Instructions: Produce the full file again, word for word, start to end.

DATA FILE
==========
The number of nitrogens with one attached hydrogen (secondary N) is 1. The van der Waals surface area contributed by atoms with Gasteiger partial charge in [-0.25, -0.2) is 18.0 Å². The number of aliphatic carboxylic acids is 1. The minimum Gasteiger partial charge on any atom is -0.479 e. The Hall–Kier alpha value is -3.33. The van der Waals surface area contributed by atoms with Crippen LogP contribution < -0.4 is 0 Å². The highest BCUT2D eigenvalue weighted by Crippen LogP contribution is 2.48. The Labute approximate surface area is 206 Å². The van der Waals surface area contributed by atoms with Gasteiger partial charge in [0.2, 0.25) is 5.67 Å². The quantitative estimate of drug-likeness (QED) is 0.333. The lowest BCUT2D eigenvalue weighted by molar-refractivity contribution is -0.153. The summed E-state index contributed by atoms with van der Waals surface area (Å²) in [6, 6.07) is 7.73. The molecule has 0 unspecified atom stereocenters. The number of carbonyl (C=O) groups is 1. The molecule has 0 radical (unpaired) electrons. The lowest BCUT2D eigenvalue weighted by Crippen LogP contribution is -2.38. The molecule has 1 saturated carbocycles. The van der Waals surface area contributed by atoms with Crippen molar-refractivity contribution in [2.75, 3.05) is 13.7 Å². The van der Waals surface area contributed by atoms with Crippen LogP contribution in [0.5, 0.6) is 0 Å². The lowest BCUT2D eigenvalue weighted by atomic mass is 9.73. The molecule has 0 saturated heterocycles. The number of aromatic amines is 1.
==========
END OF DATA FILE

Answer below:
The number of nitrogens with one attached hydrogen (secondary N) is 1. The van der Waals surface area contributed by atoms with Gasteiger partial charge in [-0.25, -0.2) is 18.0 Å². The number of aliphatic carboxylic acids is 1. The minimum Gasteiger partial charge on any atom is -0.479 e. The Hall–Kier alpha value is -3.33. The van der Waals surface area contributed by atoms with Crippen LogP contribution < -0.4 is 0 Å². The highest BCUT2D eigenvalue weighted by Crippen LogP contribution is 2.48. The Labute approximate surface area is 206 Å². The van der Waals surface area contributed by atoms with Gasteiger partial charge in [0.2, 0.25) is 5.67 Å². The quantitative estimate of drug-likeness (QED) is 0.333. The lowest BCUT2D eigenvalue weighted by molar-refractivity contribution is -0.153. The summed E-state index contributed by atoms with van der Waals surface area (Å²) in [6, 6.07) is 7.73. The molecule has 0 unspecified atom stereocenters. The number of carbonyl (C=O) groups is 1. The molecule has 0 radical (unpaired) electrons. The lowest BCUT2D eigenvalue weighted by Crippen LogP contribution is -2.38. The molecule has 1 saturated carbocycles. The van der Waals surface area contributed by atoms with Crippen molar-refractivity contribution in [2.75, 3.05) is 13.7 Å². The van der Waals surface area contributed by atoms with Crippen LogP contribution in [0.5, 0.6) is 0 Å². The lowest BCUT2D eigenvalue weighted by atomic mass is 9.73. The molecule has 0 saturated heterocycles. The number of aromatic amines is 1.